Terje Roed-Larsen, the president of the International Peace Institute, was one of the initiators of the Oslo peace talks in the early 1990s while serving as a Norwegian diplomat and was later appointed UN undersecretary-general on the situations in Lebanon and Palestine. He told Al-Monitor that Guterres will bring to the table “out of the box” thinking on conflict resolution and will most probably be a very proactive secretary-general, not giving in to the traditional US pressure on the UN to stay out of international conflict resolution.

His nomination still fresh, Guterres has already started consulting international think tanks on different conflict-resolution perspectives. A diplomatic source told Al-Monitor that such an initiative was recently proposed to Guterres by UN policy planners and New York-based international think tanks. The idea is to enhance the role of the UN in an Israeli-Palestinian two-state solution process, expanding the UN role on the issue beyond serving as a platform for international resolutions at the General Assembly and Security Council.

This proposal, which is currently being studied by Guterres’ aides, seeks to advance Israeli-Palestinian conflict resolution by proposing to create a UN support mission on Palestine to foster the establishment of a Palestinian state, structured somewhat like the UN special mission on Libya, which deals with institution building, human rights and the rule of law, the security sector and international aid. Its purpose would be to work with the Palestinian Authority (PA) on the establishment of a state, leaving the negotiation on permanent status to the parties and the Quartet (of which the UN is a member).

According to a UN policy planner who spoke to Al-Monitor on condition of anonymity, such a plan can be conducive to a two-state solution with the international community working with the Palestinian leadership and officials on different aspects of statehood, without changing the existing status quo on the ground. The mission would be conducted by experts in governance, economics and security from various UN member states to be decided by the Quartet.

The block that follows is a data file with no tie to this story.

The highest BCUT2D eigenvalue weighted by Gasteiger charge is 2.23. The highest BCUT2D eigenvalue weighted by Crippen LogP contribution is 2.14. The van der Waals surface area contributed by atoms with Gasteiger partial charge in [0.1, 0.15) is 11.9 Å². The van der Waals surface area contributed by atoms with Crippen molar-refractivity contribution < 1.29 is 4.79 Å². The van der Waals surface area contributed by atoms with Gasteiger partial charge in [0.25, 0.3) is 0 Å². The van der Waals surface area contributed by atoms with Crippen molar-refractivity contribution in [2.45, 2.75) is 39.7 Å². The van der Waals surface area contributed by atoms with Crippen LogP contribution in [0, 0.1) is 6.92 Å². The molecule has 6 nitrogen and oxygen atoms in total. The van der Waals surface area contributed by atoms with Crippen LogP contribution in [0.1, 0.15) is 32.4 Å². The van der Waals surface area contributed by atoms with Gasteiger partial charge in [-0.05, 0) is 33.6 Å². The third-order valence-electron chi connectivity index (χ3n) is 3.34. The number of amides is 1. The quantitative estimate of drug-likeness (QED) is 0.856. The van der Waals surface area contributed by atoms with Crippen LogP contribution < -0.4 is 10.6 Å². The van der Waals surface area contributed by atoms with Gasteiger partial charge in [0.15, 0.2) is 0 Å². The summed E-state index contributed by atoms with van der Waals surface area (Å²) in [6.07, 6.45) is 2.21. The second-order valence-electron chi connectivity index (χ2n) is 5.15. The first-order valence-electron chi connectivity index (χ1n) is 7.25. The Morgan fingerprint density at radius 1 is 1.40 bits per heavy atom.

According to the plan explored by these UN policy planners and international New York-based brain trusts, the special mission for Palestine would deal with four issues.

The first would be democratic transition to statehood — the development of modern democratic Palestinian state institutions based on the existing governmental, parliamentary and judicial structures of the PA. The second would be rule of law and human rights, according to the UN charter. This would include formulating a Palestinian Constitution in complete respect of the Palestinian sovereign right to make its own decisions. Another issue would be that of security. The UN — under US leadership — would train PA security personnel in anti-terror policies. The fourth issue handled by the mission would be international assistance for Palestinian state building, coordinated by the European Union. The EU partners would reach out to the international donor community to financially assist the state institution-building process.

The UN policy planners told Al-Monitor that such a plan would demand extensive deliberations and could be decided upon by the UN General Assembly. The next US administration would have to give its greenlight. Such a mission, monitored by the Quartet, could only take place in parallel to permanent status negotiations between the parties.

Asked about these propositions, a Palestinian senior official told Al-Monitor that the Palestinian leadership would accept such a proposal only if coupled with clear terms of reference and a timeline for permanent status.

On the Israeli side, the reaction is negative and condescending. A senior Israeli Ministry of Foreign Affairs official told Al-Monitor that the UN could have no role in Israeli-Palestinian conflict resolution because of the UN anti-Israel bias.